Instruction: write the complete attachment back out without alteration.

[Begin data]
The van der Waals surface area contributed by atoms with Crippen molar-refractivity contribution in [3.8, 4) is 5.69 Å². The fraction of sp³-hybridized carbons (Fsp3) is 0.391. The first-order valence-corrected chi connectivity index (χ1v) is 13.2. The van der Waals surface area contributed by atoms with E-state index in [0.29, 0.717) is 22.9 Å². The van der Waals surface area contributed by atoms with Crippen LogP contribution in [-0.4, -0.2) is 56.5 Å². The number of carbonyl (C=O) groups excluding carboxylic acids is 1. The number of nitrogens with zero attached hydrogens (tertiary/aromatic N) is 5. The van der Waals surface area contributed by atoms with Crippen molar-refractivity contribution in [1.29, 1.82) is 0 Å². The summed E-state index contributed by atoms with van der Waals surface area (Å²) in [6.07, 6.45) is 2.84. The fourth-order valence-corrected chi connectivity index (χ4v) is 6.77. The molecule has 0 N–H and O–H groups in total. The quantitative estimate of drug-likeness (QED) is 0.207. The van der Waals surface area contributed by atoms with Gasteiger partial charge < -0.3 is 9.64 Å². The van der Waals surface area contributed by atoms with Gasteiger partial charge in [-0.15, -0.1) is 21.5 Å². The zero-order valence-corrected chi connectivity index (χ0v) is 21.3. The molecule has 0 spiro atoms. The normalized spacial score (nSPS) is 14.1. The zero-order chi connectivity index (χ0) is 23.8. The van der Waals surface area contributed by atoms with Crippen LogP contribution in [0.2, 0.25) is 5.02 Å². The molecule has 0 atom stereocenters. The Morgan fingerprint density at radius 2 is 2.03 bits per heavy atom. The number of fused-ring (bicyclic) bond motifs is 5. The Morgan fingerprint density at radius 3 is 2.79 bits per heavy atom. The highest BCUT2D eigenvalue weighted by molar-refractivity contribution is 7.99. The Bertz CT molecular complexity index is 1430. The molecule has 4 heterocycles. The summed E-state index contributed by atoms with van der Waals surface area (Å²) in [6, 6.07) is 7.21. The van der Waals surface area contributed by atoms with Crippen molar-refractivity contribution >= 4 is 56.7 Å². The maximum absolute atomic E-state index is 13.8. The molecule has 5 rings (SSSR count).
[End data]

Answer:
The van der Waals surface area contributed by atoms with Crippen molar-refractivity contribution in [3.8, 4) is 5.69 Å². The fraction of sp³-hybridized carbons (Fsp3) is 0.391. The first-order valence-corrected chi connectivity index (χ1v) is 13.2. The van der Waals surface area contributed by atoms with E-state index in [0.29, 0.717) is 22.9 Å². The van der Waals surface area contributed by atoms with Crippen LogP contribution in [-0.4, -0.2) is 56.5 Å². The number of carbonyl (C=O) groups excluding carboxylic acids is 1. The number of nitrogens with zero attached hydrogens (tertiary/aromatic N) is 5. The van der Waals surface area contributed by atoms with Crippen molar-refractivity contribution in [1.29, 1.82) is 0 Å². The summed E-state index contributed by atoms with van der Waals surface area (Å²) in [6.07, 6.45) is 2.84. The fourth-order valence-corrected chi connectivity index (χ4v) is 6.77. The molecule has 0 N–H and O–H groups in total. The quantitative estimate of drug-likeness (QED) is 0.207. The van der Waals surface area contributed by atoms with Gasteiger partial charge < -0.3 is 9.64 Å². The van der Waals surface area contributed by atoms with Gasteiger partial charge in [-0.15, -0.1) is 21.5 Å². The zero-order valence-corrected chi connectivity index (χ0v) is 21.3. The molecule has 0 spiro atoms. The normalized spacial score (nSPS) is 14.1. The zero-order chi connectivity index (χ0) is 23.8. The van der Waals surface area contributed by atoms with Crippen LogP contribution in [0.2, 0.25) is 5.02 Å². The molecule has 0 atom stereocenters. The Morgan fingerprint density at radius 2 is 2.03 bits per heavy atom. The number of fused-ring (bicyclic) bond motifs is 5. The Morgan fingerprint density at radius 3 is 2.79 bits per heavy atom. The highest BCUT2D eigenvalue weighted by molar-refractivity contribution is 7.99. The Bertz CT molecular complexity index is 1430. The molecule has 4 heterocycles. The summed E-state index contributed by atoms with van der Waals surface area (Å²) in [6, 6.07) is 7.21. The van der Waals surface area contributed by atoms with Crippen molar-refractivity contribution >= 4 is 56.7 Å². The maximum absolute atomic E-state index is 13.8. The molecule has 5 rings (SSSR count).